The general policy of the law is not to interfere in the internal decisions of an incorporated association. However, in recent decades the judiciary has become involved in several areas of internal dispute resolution. This is reflected in the Associations Incorporation Act, which in Sections 71 to 73 provides for the intervention of the Supreme Court in certain circumstances. The Supreme Court because of its nature usually requires legal representation, delays and expense. Most people avoid relying on the Court as a forum in which to solve internal disputes because of these factors.
Section 71(1) of the Act makes the rules of the association a contract between the members from time to time and the association. The “rules” are defined in Section 2 as the constitution and regulations of the association. There was doubt under the common law whether in a particular instance the rules did constitute a contract between the members and the association. This section clears up any doubt about this point.
This contract, like any contract, is enforceable by the courts. Section 71(2) specifically allows a member who is denied a right conferred under the association’s rules to have the court decide on the validity of the decision. This decision by the court is not primarily concerned about investigating whether the denial was just or fair in the circumstances, but whether the denial of the member’s right was achieved by following the rules of the association and the rules of natural justice mentioned in Section 71 (3).
An association may expel a member for what any fair-minded person might regard as unfair reasons, as long as the association follows the requirements of its rules and obeys the rules of natural justice. The court will not usually interfere with an association’s decision unless the rules have not been followed or natural justice has been denied.
Natural justice is the term used by lawyers to describe the rules developed by the common law to define the standard of justice required of different bodies - judicial, quasi-judicial or an association’s committee. The standards will vary in application depending on the type of body and the gravity of the decision for the complainant. While the rules of natural justice seem quite complex they are really commonsense rules. These rules are often referred to in the American context as “due process”. An association’s management committee or its subcommittees must comply in their proceedings with the rules of natural justice. The classic example would be the proceedings of the management committee in deciding to admit a new member to the association or discipline or to expel a member. The rules of natural justice revolve around several main rules which are:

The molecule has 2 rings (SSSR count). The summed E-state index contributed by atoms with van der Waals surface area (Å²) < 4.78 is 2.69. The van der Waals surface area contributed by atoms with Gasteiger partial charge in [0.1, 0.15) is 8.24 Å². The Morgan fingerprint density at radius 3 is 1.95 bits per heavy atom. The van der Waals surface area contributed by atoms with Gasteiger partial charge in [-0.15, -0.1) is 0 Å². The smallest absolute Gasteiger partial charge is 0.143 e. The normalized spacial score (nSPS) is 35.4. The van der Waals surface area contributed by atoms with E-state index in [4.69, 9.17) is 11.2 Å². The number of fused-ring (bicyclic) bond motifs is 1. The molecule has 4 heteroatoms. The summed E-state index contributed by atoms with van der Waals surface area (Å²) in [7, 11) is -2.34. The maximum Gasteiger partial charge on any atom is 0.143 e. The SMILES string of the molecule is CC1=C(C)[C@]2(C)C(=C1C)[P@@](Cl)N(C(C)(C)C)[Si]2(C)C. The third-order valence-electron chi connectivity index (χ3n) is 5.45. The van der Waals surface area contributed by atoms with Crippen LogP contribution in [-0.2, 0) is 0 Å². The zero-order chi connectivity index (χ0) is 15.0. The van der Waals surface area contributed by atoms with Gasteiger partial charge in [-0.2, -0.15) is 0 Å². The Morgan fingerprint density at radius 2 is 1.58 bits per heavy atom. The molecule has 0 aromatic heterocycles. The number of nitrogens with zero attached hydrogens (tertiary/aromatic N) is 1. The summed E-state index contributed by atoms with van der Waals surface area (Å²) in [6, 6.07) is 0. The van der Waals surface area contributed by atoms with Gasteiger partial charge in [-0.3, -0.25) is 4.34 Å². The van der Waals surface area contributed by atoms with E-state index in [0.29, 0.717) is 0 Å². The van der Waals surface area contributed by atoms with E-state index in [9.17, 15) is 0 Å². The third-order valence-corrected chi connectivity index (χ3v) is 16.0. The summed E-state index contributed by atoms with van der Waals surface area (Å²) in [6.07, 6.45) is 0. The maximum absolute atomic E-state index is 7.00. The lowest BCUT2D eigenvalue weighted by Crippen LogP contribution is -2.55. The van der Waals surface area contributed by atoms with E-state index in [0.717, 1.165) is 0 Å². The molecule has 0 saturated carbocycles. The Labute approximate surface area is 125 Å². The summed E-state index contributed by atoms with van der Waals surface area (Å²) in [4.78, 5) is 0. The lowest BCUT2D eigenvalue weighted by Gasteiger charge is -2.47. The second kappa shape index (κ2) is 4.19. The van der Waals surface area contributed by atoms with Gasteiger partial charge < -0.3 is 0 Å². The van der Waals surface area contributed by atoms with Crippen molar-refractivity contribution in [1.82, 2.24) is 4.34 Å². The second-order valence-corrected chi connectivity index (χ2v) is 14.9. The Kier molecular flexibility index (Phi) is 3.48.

- The right to have notice of the charges brought against you
- The right to be heard in answer to those charges
- The right to have an unbiased body hear and determine those charges
While Section 72 gives the court clear power to make a range of orders concerning such matters, Section 73 places no requirement on the court to make an order. The court has wide discretion not to make an order although the rules of the association may have been breached.
A further factor in the decision to bring a matter to court for adjudication is that the court may refuse to award costs to a successful party and may even award costs against a successful party in certain circumstances. It is usual practice for a court to award to the successful party the costs of bringing the litigation. These costs do not cover all the legal costs that a successful party would usually pay, but they cover a substantial proportion. Where the court believes that the matter is trivial, or unreasonable in the circumstances, or unreasonable (although not illegal) behaviour has added to the matter being before the court, such costs may not be awarded. It is suggested that where a party can be shown to reject reasonable negotiations or offers of settlement, the courts will order costs accordingly.
This section should also be read in conjunction with Section 133 of the Associations Incorporation Act. This section deals with irregularities in proceedings. The substance of the section is to allow the court to declare valid any procedural irregularity such as lack of a quorum, insufficient notice of a meeting or non-observance of a technical meeting rule as long as no substantial injustice has been done. The association or an interested person has wide powers for the association or an interested person to apply for an order of the court to rectify a technical breach of the rules of the association. This and the previously discussed section ought to be contemplated seriously by a potential litigant before legal action is embarked on. It has serious financial consequences and reinforces the earlier comment that means other than legal means ought to be explored before redress is sought through the formal court system.
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